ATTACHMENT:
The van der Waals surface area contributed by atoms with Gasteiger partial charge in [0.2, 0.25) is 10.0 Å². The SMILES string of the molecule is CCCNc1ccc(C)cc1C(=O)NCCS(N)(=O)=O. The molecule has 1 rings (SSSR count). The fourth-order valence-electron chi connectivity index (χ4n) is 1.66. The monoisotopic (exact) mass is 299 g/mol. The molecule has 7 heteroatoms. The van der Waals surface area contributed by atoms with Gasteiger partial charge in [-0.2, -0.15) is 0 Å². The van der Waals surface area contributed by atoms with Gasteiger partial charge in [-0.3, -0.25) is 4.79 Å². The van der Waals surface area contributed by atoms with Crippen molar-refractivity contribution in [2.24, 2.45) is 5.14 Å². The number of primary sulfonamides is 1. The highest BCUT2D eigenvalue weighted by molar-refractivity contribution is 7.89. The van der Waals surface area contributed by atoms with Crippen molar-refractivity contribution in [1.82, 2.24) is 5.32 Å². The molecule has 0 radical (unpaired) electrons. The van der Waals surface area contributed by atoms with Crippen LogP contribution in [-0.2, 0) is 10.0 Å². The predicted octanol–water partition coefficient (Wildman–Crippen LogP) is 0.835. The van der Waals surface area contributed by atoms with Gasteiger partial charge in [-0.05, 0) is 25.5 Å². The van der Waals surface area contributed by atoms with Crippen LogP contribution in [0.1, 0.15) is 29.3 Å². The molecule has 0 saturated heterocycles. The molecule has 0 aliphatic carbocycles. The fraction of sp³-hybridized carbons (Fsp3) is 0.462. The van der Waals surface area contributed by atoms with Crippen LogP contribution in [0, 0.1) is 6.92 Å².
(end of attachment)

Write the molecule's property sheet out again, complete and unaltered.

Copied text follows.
The van der Waals surface area contributed by atoms with Gasteiger partial charge in [0.2, 0.25) is 10.0 Å². The SMILES string of the molecule is CCCNc1ccc(C)cc1C(=O)NCCS(N)(=O)=O. The molecule has 1 rings (SSSR count). The fourth-order valence-electron chi connectivity index (χ4n) is 1.66. The monoisotopic (exact) mass is 299 g/mol. The molecule has 7 heteroatoms. The van der Waals surface area contributed by atoms with Gasteiger partial charge in [-0.2, -0.15) is 0 Å². The van der Waals surface area contributed by atoms with Gasteiger partial charge in [-0.3, -0.25) is 4.79 Å². The van der Waals surface area contributed by atoms with Crippen molar-refractivity contribution in [2.24, 2.45) is 5.14 Å². The number of primary sulfonamides is 1. The highest BCUT2D eigenvalue weighted by molar-refractivity contribution is 7.89. The van der Waals surface area contributed by atoms with Crippen molar-refractivity contribution in [1.82, 2.24) is 5.32 Å². The molecule has 0 radical (unpaired) electrons. The van der Waals surface area contributed by atoms with Crippen LogP contribution in [-0.2, 0) is 10.0 Å². The predicted octanol–water partition coefficient (Wildman–Crippen LogP) is 0.835. The van der Waals surface area contributed by atoms with Gasteiger partial charge in [-0.05, 0) is 25.5 Å². The van der Waals surface area contributed by atoms with Crippen LogP contribution in [0.1, 0.15) is 29.3 Å². The molecule has 0 saturated heterocycles. The molecule has 0 aliphatic carbocycles. The fraction of sp³-hybridized carbons (Fsp3) is 0.462. The van der Waals surface area contributed by atoms with Crippen LogP contribution in [0, 0.1) is 6.92 Å².